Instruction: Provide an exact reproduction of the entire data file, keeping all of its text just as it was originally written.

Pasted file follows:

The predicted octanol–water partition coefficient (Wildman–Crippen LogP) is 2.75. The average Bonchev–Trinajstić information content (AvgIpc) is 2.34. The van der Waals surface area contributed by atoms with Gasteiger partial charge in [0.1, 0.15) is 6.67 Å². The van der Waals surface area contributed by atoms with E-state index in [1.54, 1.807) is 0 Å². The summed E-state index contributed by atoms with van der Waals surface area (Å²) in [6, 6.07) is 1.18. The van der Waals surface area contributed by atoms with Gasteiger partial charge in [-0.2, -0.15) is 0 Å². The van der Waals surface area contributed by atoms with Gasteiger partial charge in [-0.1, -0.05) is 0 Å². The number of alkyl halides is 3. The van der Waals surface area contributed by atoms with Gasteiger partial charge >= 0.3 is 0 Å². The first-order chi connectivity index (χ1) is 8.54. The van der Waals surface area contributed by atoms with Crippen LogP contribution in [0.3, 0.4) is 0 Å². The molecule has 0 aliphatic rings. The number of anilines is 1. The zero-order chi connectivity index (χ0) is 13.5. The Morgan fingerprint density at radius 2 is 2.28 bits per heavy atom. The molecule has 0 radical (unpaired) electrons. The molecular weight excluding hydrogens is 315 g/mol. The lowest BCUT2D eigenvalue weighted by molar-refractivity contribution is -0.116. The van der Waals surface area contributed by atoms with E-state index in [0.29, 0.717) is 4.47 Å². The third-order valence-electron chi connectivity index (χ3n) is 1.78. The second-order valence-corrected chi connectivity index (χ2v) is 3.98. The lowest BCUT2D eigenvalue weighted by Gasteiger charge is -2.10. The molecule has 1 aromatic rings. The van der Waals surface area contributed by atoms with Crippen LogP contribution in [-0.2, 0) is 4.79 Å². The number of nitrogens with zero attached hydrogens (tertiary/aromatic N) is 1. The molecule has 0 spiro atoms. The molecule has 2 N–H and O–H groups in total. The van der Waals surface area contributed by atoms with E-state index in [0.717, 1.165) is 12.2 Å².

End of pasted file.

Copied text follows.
The predicted octanol–water partition coefficient (Wildman–Crippen LogP) is 2.75. The average Bonchev–Trinajstić information content (AvgIpc) is 2.34. The van der Waals surface area contributed by atoms with Gasteiger partial charge in [0.1, 0.15) is 6.67 Å². The van der Waals surface area contributed by atoms with E-state index in [1.54, 1.807) is 0 Å². The summed E-state index contributed by atoms with van der Waals surface area (Å²) in [6, 6.07) is 1.18. The van der Waals surface area contributed by atoms with Gasteiger partial charge in [-0.2, -0.15) is 0 Å². The van der Waals surface area contributed by atoms with Gasteiger partial charge in [-0.1, -0.05) is 0 Å². The number of alkyl halides is 3. The van der Waals surface area contributed by atoms with Gasteiger partial charge >= 0.3 is 0 Å². The first-order chi connectivity index (χ1) is 8.54. The van der Waals surface area contributed by atoms with Crippen LogP contribution in [0.3, 0.4) is 0 Å². The molecule has 0 aliphatic rings. The number of anilines is 1. The zero-order chi connectivity index (χ0) is 13.5. The Morgan fingerprint density at radius 2 is 2.28 bits per heavy atom. The molecule has 0 radical (unpaired) electrons. The molecular weight excluding hydrogens is 315 g/mol. The lowest BCUT2D eigenvalue weighted by molar-refractivity contribution is -0.116. The van der Waals surface area contributed by atoms with E-state index in [0.29, 0.717) is 4.47 Å². The third-order valence-electron chi connectivity index (χ3n) is 1.78. The second-order valence-corrected chi connectivity index (χ2v) is 3.98. The lowest BCUT2D eigenvalue weighted by Gasteiger charge is -2.10. The molecule has 1 aromatic rings. The van der Waals surface area contributed by atoms with Crippen LogP contribution in [-0.2, 0) is 4.79 Å². The number of nitrogens with zero attached hydrogens (tertiary/aromatic N) is 1. The molecule has 0 spiro atoms. The molecule has 2 N–H and O–H groups in total. The van der Waals surface area contributed by atoms with E-state index in [0.717, 1.165) is 12.2 Å².